No! The NuLids device is more similar to BlephEx. NuLids cleans along the eyelid margins where the meibomian glands open up, but the NuLids and the BlephEx really don't do anything for those stagnant oils that are stuck inside your meibomian glands. That's what LipiFlow does... it works to get those oils out and get those oils flowing again.
Is it safe to do LipiFlow even if I've had a corneal transplant?
LipiFlow has these little activators that goe over your eyelids and then it has a cup that completely covers the front of your eye, covers your cornea, from heat and pressure. However, your cornea is much more fragile than somebody's cornea that is fully intact and yes, you may have had a corneal transplant years ago and your cornea is now fully intact but it is not as strong as what your normal cornea would be. So, I would absolutely discuss that with your doctor to see what they think. They may recommend that it's perfectly fine, and I agree that it probably is fine especially once you've healed from that and you're not having any issues with your corneal transplant. But it is something to discuss with your doctor (especially the doctor that actually did the procedure would be helpful) or a doctor that does corneal transplants.
Is LipiFlow recommended for someone with no oil? They aren't clogged, just no oil production?
We recommend having a LipiView done to see if you really have no oil, and then after they do a LipiView they'll be able to better advise you on whether to have LipiFlow or not. If you've had a LipiView and they've said no oil production, a LipiFlow won't likely help. However, small studies have shown that LipiFlow may be able to reverse the atrophy of your meibomian glands, so it may not hurt to see if it works for you.
I had IPL and my insurance paid.
That’s amazing! That's very rare, so I'm guessing how your insurance paid for it is they might have coded it as more of a dermatological issue and not an eye issue. I'm guessing they did that so they said you had rosacea and they were treating rosacea on your skin and just getting close to your eyelid to help your meibomian glands as well. So, that's I'm guessing they just coded it a little different.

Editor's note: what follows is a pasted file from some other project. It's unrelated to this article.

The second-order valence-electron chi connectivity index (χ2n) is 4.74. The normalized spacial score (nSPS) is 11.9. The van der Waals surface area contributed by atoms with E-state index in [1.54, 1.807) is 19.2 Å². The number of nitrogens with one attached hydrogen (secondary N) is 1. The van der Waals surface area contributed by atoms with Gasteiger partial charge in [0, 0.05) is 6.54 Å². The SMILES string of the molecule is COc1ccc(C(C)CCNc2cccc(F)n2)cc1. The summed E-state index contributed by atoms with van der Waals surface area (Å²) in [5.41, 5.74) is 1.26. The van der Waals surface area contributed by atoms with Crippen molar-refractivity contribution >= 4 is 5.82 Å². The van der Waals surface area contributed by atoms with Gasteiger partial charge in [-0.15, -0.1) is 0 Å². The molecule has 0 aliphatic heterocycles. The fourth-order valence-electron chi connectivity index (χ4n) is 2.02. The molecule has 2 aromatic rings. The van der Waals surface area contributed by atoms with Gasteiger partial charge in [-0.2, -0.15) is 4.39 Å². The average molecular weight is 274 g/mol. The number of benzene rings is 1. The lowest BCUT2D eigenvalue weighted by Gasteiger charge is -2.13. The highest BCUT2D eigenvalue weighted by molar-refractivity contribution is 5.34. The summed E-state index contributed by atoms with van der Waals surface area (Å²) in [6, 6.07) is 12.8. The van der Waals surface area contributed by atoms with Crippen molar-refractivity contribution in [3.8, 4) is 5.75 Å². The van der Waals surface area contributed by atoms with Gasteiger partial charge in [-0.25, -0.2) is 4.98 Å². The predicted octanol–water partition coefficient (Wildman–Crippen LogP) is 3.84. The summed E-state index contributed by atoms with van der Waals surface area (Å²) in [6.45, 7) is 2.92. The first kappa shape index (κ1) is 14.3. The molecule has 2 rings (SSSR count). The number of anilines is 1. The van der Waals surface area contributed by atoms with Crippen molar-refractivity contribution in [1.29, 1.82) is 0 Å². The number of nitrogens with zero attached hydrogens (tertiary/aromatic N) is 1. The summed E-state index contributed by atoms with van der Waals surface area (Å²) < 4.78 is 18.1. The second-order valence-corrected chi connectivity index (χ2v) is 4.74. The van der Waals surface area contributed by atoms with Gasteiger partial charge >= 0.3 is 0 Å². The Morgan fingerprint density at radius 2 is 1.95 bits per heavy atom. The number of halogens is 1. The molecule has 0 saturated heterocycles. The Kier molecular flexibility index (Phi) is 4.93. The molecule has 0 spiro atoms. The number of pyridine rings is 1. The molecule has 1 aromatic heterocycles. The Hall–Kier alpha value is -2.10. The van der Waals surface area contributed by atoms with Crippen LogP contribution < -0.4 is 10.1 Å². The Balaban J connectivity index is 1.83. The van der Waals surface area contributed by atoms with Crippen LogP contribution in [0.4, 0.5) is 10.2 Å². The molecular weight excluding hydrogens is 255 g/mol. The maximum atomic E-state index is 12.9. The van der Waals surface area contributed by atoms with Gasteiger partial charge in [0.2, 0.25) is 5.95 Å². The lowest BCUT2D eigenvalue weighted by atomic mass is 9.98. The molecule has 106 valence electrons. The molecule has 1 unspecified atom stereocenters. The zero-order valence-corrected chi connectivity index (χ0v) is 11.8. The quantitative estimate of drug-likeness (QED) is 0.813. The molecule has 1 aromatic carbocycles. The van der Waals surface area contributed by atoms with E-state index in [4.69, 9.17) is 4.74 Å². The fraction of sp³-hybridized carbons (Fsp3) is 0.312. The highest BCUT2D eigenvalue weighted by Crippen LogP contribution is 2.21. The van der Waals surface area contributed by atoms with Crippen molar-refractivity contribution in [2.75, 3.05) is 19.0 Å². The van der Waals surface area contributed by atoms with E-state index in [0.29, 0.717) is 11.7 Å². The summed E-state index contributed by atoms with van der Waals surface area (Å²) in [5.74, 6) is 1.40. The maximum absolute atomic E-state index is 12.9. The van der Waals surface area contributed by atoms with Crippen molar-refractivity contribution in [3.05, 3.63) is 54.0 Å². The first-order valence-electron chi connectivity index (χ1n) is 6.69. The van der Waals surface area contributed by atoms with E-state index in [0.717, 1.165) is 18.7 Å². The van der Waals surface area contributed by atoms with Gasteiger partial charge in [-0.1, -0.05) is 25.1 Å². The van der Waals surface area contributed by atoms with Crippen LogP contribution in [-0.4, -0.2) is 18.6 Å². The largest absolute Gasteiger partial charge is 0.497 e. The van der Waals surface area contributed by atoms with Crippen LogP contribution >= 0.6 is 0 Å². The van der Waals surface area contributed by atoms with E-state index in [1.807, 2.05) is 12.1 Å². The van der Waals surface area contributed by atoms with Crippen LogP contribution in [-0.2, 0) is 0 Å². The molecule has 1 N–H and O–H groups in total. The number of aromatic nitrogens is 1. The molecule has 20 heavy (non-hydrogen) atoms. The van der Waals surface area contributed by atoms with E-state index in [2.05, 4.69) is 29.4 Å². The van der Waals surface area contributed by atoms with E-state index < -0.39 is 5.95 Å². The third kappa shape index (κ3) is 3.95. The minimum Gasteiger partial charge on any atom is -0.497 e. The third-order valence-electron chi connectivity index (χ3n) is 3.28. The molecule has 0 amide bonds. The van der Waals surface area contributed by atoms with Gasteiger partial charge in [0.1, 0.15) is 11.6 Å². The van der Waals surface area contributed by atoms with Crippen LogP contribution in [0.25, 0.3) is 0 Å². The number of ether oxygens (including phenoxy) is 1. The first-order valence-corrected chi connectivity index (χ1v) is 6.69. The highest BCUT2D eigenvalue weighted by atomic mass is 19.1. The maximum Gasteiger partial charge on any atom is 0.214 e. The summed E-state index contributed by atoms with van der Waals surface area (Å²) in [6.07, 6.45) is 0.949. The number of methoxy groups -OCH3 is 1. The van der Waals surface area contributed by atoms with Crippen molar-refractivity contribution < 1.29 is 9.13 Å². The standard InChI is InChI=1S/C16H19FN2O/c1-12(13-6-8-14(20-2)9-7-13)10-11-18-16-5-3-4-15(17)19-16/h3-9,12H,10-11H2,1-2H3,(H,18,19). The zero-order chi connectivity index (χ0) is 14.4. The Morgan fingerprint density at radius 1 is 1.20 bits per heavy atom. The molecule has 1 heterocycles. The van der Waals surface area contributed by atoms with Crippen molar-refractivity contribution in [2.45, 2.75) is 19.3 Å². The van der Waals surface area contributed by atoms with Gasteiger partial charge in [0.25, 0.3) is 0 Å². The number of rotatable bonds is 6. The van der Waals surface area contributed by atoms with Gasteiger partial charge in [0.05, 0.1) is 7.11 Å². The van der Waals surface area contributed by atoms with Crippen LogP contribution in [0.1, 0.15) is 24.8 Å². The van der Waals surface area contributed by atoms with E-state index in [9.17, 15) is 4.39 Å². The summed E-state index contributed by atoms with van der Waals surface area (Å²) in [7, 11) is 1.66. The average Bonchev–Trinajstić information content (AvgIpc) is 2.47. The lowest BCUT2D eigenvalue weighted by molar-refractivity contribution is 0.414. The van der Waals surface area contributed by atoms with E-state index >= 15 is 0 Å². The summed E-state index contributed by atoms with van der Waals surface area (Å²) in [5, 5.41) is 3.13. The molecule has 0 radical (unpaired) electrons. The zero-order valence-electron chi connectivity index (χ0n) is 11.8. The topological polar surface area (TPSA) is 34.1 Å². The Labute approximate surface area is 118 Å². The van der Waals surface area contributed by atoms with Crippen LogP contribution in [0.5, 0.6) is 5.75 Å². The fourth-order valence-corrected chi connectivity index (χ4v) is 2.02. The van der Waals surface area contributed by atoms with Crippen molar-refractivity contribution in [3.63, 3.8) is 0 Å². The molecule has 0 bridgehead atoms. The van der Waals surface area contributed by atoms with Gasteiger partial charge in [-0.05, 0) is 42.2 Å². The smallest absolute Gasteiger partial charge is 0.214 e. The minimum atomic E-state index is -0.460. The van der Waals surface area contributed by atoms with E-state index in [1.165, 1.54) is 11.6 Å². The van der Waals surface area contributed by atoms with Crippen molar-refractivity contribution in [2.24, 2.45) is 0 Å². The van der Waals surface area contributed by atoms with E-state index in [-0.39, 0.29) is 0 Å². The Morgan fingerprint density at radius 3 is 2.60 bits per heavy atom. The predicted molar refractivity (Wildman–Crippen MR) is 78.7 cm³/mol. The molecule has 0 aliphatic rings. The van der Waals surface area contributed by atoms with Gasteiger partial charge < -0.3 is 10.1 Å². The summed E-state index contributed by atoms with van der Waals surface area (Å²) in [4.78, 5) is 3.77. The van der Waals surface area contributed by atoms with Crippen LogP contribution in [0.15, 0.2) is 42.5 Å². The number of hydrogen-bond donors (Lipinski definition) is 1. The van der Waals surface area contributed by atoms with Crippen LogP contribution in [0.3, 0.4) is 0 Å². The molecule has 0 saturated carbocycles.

And so, ophthalmologists versus optometrists -ophthalmologists have the ability to bill totally for facial issues and everything so it's possible that that's how they billed it and it's possible that IPL could be covered by insurance that way. We're talking about LipiFlow today so I didn't do a ton of extra research into the insurance for IPL, but that may be a question for your doctor if they have LipiFlow and IPL available to you.
Is your insurance going to cover one versus the other?
That's a great question for them because it might make your decision.
I can't wear my sclerals before having both puncta plugged. Will there be a difference after?
The whole goal of scleral contact lenses is to bathe your eye with saline solution all the time and so that should add to comfort. Punctal plugs are going to keep more tears in your eyes so they're kind of both doing the same thing. They're keeping more tears on your eye. If you can't wear your sclerals before you get your punctal plugs, I don't think it's going to be any different afterwards. It might actually be worse because you might actually have more inflammation in the eye but if you can't wear your sclerals it's usually a fitting issue. And so, they're fitting too tight or too loose...head back to the doctor who fit them and let them know the symptoms that you're having and how long you're wearing them. With a lot of scleral lens wearers, you may have to take them out every three to four hours to refresh the solution. Also, be careful of what you're using in the scleral lens itself. Don't use anything with preservatives. There's only one on the market and it's made by Menicon, I believe.
Can you use eye drops before LipiFlow or will you not get accurate reading on LipiView?
Think of a LipiView as an x-ray up your meibomian glands even though it doesn't use x-rays, it just uses light. What it's doing is viewing the meibomian glands, which are in your eyelids, so an eye drop that goes on the surface of your eye will not affect the procedure.
And so, LipiFlow is the same thing. Tt's working on your eyelid and so therefore it's not going to cause any problems with eye drops.